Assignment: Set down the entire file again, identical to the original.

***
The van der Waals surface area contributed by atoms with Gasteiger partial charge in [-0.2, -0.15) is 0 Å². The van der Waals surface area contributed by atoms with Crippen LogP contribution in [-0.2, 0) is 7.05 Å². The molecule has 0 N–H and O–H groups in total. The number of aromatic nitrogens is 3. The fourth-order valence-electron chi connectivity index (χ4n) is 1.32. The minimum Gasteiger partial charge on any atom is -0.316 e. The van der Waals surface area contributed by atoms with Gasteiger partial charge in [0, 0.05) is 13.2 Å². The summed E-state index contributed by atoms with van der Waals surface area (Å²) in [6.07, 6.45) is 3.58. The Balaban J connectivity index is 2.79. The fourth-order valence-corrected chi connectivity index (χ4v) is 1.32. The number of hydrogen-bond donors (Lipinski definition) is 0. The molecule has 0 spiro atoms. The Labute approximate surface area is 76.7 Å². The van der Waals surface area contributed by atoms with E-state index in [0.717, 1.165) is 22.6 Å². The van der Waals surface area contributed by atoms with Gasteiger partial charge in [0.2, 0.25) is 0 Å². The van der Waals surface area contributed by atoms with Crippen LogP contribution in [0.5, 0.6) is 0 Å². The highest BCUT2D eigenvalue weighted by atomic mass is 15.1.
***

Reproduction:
The van der Waals surface area contributed by atoms with Gasteiger partial charge in [-0.2, -0.15) is 0 Å². The van der Waals surface area contributed by atoms with Crippen LogP contribution in [-0.2, 0) is 7.05 Å². The molecule has 0 N–H and O–H groups in total. The number of aromatic nitrogens is 3. The fourth-order valence-electron chi connectivity index (χ4n) is 1.32. The minimum Gasteiger partial charge on any atom is -0.316 e. The van der Waals surface area contributed by atoms with Gasteiger partial charge in [0, 0.05) is 13.2 Å². The summed E-state index contributed by atoms with van der Waals surface area (Å²) in [6.07, 6.45) is 3.58. The Balaban J connectivity index is 2.79. The fourth-order valence-corrected chi connectivity index (χ4v) is 1.32. The number of hydrogen-bond donors (Lipinski definition) is 0. The molecule has 0 spiro atoms. The Labute approximate surface area is 76.7 Å². The van der Waals surface area contributed by atoms with E-state index in [0.717, 1.165) is 22.6 Å². The van der Waals surface area contributed by atoms with Gasteiger partial charge in [0.2, 0.25) is 0 Å². The van der Waals surface area contributed by atoms with Crippen LogP contribution in [0.5, 0.6) is 0 Å². The highest BCUT2D eigenvalue weighted by atomic mass is 15.1.